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‘ o . . ‘ . . C EAST END
A Prooession of Love (Little, Brown £16.99)
EAST END JAMES SPENCE
Oot Thunder (Being £3.50)
Launch Evening ASSEMBLY ROOMS SALMAN RUSHDIE
The Ground Beneath Her Feet (Cape £18.00)
CITY CAFE £1 POP QUIZ (Scottish)
QUEENS HALL £4/22
East of the Mountains (Bloomsbury £16.99)
83 Gcor we; Street, Edinburgh tel: (113 225 3436
West 16nd,; 128 Princes Street, bdinburgh tel: 0131 226 2666
East End, 118-14 Princes Street, Edinburgh tel: 0131 $56 3034/5
98 THE lIST 13—27 May 1999
change, they break.’ (Clark Dunn)
TRAGl-COMIC FICTION White City Blue Tim Lott (Viking £9.99) rim
wunEcnv BLUE/TIM Lori
'A roman/At or run; FRlENDSHlP so lNTENSE. so PASSIONATE. sn PERSONAL THAT l DON'T mink ii HAS BEEN BETTERED' MARGARET FURSTER
There seems to be an abundance of tragi-comic coming-of-age (30, usually) novels doing the rounds at the moment. Quite what lies behind this drive to dissect the psyche of young urbanites is a mystery, and many of the revelations which are plucked from fictional lives and presented to the reader are mundane in the extreme.
Lott, who has already flexed his inner dialogue muscle with the autobiographical The Scent Of Dried Roses. manages to depart from the pedestrianism of the genre. The premise of the book is fairly simple - lad- about-town Frank reassesses life and friendships as he prepares to get married. Yet Lott's skill in observing the tensile boundaries of male and female relationships creates a touching atmosphere of regret, longing and bewilderment.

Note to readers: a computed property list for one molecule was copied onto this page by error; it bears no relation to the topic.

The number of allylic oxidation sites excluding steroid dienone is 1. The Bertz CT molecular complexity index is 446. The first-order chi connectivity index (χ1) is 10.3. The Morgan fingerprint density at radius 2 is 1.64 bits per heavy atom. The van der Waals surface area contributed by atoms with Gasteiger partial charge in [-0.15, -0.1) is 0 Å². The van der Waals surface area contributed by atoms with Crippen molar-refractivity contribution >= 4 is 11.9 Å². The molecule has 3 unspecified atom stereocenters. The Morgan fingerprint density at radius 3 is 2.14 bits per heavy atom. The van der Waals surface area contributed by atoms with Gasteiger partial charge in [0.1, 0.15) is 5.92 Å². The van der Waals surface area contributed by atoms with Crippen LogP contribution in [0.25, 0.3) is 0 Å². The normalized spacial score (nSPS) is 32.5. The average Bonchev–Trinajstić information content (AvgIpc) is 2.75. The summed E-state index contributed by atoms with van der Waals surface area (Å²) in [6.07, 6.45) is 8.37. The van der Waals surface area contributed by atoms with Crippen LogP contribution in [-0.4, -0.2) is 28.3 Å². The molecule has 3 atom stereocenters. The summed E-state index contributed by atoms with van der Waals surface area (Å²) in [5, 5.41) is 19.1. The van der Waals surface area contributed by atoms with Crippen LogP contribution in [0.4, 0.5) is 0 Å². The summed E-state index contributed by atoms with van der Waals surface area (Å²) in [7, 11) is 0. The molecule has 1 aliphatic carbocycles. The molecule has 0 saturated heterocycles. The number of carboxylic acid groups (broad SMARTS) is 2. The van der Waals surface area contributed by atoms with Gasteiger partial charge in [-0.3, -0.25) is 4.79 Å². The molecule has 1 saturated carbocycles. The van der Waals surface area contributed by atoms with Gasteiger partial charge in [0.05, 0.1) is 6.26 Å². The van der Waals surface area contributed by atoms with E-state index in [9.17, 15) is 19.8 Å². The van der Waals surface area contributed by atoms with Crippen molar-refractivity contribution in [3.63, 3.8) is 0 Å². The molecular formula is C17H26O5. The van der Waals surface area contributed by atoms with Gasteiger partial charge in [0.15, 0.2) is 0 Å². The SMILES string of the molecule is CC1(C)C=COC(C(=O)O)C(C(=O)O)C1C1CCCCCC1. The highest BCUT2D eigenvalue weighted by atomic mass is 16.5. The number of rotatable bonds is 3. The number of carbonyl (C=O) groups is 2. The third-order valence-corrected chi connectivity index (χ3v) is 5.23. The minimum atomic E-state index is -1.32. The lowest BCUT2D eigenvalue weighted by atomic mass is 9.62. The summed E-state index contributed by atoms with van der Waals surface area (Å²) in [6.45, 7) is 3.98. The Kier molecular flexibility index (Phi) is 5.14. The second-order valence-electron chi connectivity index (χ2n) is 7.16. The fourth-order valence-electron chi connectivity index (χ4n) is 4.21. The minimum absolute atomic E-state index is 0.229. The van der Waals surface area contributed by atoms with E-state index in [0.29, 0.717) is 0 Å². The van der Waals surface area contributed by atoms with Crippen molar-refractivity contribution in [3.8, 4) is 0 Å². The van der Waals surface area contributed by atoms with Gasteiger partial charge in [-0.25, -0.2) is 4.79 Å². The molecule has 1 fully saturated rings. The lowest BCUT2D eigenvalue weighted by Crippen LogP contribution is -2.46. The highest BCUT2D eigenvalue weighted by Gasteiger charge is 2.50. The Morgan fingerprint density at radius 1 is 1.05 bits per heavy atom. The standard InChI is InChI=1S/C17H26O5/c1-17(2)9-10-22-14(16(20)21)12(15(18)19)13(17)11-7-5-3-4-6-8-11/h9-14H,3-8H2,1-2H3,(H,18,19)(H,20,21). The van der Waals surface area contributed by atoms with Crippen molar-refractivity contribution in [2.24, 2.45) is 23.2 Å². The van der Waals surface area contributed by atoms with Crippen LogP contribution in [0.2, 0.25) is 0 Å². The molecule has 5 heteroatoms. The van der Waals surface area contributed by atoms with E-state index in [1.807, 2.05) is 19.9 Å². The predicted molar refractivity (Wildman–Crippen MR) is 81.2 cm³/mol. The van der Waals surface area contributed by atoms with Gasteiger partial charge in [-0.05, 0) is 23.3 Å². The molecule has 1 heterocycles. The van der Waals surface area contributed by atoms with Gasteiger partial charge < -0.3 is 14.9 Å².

Frank is a fully-drawn protagonist, brimming with mischief, sensibility and compassion, and the characters in his circle of friends are also skilfully fleshed out, each with their own points of view, problems and broken promises. The result is a complex set of exchanges, encapsulated in Lott's excellent ear for dialogue, which captures the sense of a real shared history reaching a point of crisis.
White City Blue is, fittineg enough, probably the most grown-up treatment of the trials and tribulations of maleness in a generation which seems to take too many of its behavioural cues from Loaded and FHM. Lott has written a novel which is entertainineg funny and sad, tinged with the realisation that things change and, as Lott puts it himself, 'when things
BOOKS REVIEWS continued Winn's first novel — part spiritual
quest, part comic travelogue — i manages to be both brasth confident The “Elmo-Pagan and charmingly naive about distant
I Octopus Messiah ‘: lanWinn(lMP£7.99)**¢s
. planer with dreadlocks, a round-the- ' world air ticket and a yen for soulful
places, new friends and interactions with the local populace. Spurred on by a curiosrty of nature, pharmaceuticals and Terence McKenna's shaman routine, Winn leaves a cushy number (girlfriend, job, money) in search of . . . something. On the way he develops a messiah complex, finds a precious stone
Come fly With lan Winn: an astral
enlightenment. Failing that, there’s always ganja, girls and gums galore on the hippy trail in india.